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Ellen Page would be 'thrilled' to exclusively play queer roles

"Why would I not want to play those roles?" Ellen Page said. "Quite frankly, I would be thrilled if it’s every role I ever played again!”
Image: Elliot Page
Ellen Page at the world premiere of "Flatliners" at The Theatre at Ace Hotel on Sept. 27, 2017, in Los Angeles.Richard Shotwell / Invision/AP file

Actress and producer Ellen Page, who came out as a lesbian in 2014, said during an interview on Monday that she would be "thrilled" to exclusively play queer roles for the rest of her career.

While on a panel at the 2019 Toronto International Film Festival, Page, who recently made her directorial debut with the documentary “There’s Something in the Water,” was asked whether industry acceptance for LGBTQ people has evolved since she began working.

Page, 32, acknowledged that progress has been made but added, “There’s just so far to go.” She said because she often plays LGBTQ characters, she often gets asked whether she’s “worried about being typecast.”

“You would never ask a heterosexual actress that, as being typecast as straight,” Page said. “Why would I not want to play those roles? Quite frankly, I would be thrilled if it’s every role I ever played again!”

Page recently portrayed Shawna Hawkins, a pansexual novelist, in the Netflix series “Tales of the City.” Prior to that, she played Vanya Hargreeves on Netflix’s “Umbrella Academy,” a character many fans intuit as gay, though she is introduced as a straight character. Page also appeared as herself in the Viceland documentary “Gaycation,” which shows the actress traveling and celebrating LGBTQ culture globally.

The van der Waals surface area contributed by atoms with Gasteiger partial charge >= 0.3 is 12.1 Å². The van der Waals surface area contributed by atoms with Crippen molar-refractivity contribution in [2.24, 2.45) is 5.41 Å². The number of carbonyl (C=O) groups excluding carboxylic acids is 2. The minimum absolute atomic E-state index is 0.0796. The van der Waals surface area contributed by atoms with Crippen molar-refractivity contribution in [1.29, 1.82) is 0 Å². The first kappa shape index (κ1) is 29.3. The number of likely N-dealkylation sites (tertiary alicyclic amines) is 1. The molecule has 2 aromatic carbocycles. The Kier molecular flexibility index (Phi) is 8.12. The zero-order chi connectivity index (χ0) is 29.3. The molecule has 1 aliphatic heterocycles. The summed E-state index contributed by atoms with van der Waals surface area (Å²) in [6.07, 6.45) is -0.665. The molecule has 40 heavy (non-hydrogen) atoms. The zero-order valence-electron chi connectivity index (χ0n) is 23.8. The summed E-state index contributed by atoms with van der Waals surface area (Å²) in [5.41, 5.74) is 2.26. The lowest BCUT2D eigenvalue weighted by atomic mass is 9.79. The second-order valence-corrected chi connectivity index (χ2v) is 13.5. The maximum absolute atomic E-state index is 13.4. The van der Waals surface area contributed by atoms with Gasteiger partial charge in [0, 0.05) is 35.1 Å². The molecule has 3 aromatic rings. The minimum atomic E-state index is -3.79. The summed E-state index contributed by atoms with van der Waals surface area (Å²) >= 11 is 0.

A double standard regarding queer and straight actors and the roles they pursue persists in Hollywood and is best demonstrated by the “gay for pay” phenomenon — where straight actors are cast more often for LGBTQ roles than queer actors.

In the last 25 years, several straight actors have even gone on to win Oscars for their portrayals of LGBTQ characters, including Sean Pean, who won the Academy Award for best actor in 2009 for his representation of the gay rights activist Harvey Milk in “Milk.” Yet no openly gay actor has won the Oscar for best actor.

Beyond the differing reception of gay and straight actors who play queer roles, Page also added she felt pressure to hide her sexuality as an actress due to lack of industry acceptance.

“I came out when I was 27 years old. Like, what? I wasn’t talking about who I was and being my authentic self because I was an actress in Hollywood,” said Page, who married the choreographer and dancer Emma Portner last year. “That’s absurd. We need to look at these things as absurd.”

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